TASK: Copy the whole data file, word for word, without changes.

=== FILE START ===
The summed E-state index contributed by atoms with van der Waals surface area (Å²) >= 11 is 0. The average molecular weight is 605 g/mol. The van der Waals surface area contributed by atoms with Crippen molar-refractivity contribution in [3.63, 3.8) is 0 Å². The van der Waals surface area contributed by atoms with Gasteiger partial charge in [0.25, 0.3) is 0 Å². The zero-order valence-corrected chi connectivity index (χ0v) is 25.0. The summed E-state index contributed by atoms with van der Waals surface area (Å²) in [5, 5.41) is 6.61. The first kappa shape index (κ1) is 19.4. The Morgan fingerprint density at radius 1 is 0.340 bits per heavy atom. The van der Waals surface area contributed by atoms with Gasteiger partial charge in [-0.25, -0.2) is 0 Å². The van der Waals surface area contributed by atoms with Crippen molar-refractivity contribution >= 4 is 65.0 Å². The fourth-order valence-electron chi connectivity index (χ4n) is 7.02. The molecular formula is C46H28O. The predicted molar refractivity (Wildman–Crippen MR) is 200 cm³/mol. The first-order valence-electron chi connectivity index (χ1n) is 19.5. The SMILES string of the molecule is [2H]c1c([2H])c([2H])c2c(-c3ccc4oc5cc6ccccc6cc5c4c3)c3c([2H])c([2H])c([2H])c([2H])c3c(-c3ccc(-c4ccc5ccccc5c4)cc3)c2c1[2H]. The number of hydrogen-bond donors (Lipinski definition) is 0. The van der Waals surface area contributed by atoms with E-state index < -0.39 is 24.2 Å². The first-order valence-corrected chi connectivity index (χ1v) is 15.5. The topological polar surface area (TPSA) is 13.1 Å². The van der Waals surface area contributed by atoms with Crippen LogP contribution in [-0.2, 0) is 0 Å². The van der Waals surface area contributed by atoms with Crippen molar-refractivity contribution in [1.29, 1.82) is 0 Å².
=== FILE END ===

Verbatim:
The summed E-state index contributed by atoms with van der Waals surface area (Å²) >= 11 is 0. The average molecular weight is 605 g/mol. The van der Waals surface area contributed by atoms with Crippen molar-refractivity contribution in [3.63, 3.8) is 0 Å². The van der Waals surface area contributed by atoms with Gasteiger partial charge in [0.25, 0.3) is 0 Å². The zero-order valence-corrected chi connectivity index (χ0v) is 25.0. The summed E-state index contributed by atoms with van der Waals surface area (Å²) in [5, 5.41) is 6.61. The first kappa shape index (κ1) is 19.4. The Morgan fingerprint density at radius 1 is 0.340 bits per heavy atom. The van der Waals surface area contributed by atoms with Gasteiger partial charge in [-0.25, -0.2) is 0 Å². The van der Waals surface area contributed by atoms with Crippen molar-refractivity contribution >= 4 is 65.0 Å². The fourth-order valence-electron chi connectivity index (χ4n) is 7.02. The molecular formula is C46H28O. The predicted molar refractivity (Wildman–Crippen MR) is 200 cm³/mol. The first-order valence-electron chi connectivity index (χ1n) is 19.5. The SMILES string of the molecule is [2H]c1c([2H])c([2H])c2c(-c3ccc4oc5cc6ccccc6cc5c4c3)c3c([2H])c([2H])c([2H])c([2H])c3c(-c3ccc(-c4ccc5ccccc5c4)cc3)c2c1[2H]. The number of hydrogen-bond donors (Lipinski definition) is 0. The van der Waals surface area contributed by atoms with E-state index < -0.39 is 24.2 Å². The first-order valence-corrected chi connectivity index (χ1v) is 15.5. The topological polar surface area (TPSA) is 13.1 Å². The van der Waals surface area contributed by atoms with Crippen LogP contribution in [-0.2, 0) is 0 Å². The van der Waals surface area contributed by atoms with Crippen molar-refractivity contribution in [1.29, 1.82) is 0 Å².